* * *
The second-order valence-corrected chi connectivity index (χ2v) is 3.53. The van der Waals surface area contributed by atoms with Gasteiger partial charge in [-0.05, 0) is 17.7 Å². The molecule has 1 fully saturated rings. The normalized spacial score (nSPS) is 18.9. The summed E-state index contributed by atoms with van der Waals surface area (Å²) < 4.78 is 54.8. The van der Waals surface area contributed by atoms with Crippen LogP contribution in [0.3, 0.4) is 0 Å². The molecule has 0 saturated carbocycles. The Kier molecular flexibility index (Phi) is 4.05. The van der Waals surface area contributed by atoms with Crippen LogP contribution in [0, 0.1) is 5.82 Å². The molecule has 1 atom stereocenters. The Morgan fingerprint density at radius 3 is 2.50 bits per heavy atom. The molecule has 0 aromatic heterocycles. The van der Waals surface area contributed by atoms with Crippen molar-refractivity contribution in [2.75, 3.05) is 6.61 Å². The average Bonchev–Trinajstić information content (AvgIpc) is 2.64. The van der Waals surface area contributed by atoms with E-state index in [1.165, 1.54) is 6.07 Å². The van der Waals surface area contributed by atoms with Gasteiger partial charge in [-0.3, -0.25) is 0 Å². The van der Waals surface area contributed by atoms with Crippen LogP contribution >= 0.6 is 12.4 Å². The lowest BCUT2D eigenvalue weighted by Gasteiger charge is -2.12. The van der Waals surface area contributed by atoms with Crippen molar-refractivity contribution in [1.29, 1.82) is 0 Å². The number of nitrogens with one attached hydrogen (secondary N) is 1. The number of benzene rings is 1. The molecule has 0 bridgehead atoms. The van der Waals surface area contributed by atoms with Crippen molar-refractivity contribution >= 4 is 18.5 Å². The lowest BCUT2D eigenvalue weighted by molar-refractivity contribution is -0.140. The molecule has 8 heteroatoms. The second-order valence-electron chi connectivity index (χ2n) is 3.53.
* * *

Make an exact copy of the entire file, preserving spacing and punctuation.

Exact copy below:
The second-order valence-corrected chi connectivity index (χ2v) is 3.53. The van der Waals surface area contributed by atoms with Gasteiger partial charge in [-0.05, 0) is 17.7 Å². The molecule has 1 fully saturated rings. The normalized spacial score (nSPS) is 18.9. The summed E-state index contributed by atoms with van der Waals surface area (Å²) < 4.78 is 54.8. The van der Waals surface area contributed by atoms with Crippen LogP contribution in [0.3, 0.4) is 0 Å². The molecule has 0 saturated carbocycles. The Kier molecular flexibility index (Phi) is 4.05. The van der Waals surface area contributed by atoms with Crippen LogP contribution in [0, 0.1) is 5.82 Å². The molecule has 1 atom stereocenters. The Morgan fingerprint density at radius 3 is 2.50 bits per heavy atom. The molecule has 0 aromatic heterocycles. The van der Waals surface area contributed by atoms with Crippen molar-refractivity contribution in [2.75, 3.05) is 6.61 Å². The average Bonchev–Trinajstić information content (AvgIpc) is 2.64. The van der Waals surface area contributed by atoms with E-state index in [1.165, 1.54) is 6.07 Å². The van der Waals surface area contributed by atoms with Gasteiger partial charge in [-0.3, -0.25) is 0 Å². The van der Waals surface area contributed by atoms with Crippen LogP contribution >= 0.6 is 12.4 Å². The lowest BCUT2D eigenvalue weighted by Gasteiger charge is -2.12. The van der Waals surface area contributed by atoms with Crippen molar-refractivity contribution in [1.29, 1.82) is 0 Å². The number of nitrogens with one attached hydrogen (secondary N) is 1. The number of benzene rings is 1. The molecule has 0 bridgehead atoms. The van der Waals surface area contributed by atoms with Crippen molar-refractivity contribution >= 4 is 18.5 Å². The lowest BCUT2D eigenvalue weighted by molar-refractivity contribution is -0.140. The molecule has 8 heteroatoms. The second-order valence-electron chi connectivity index (χ2n) is 3.53.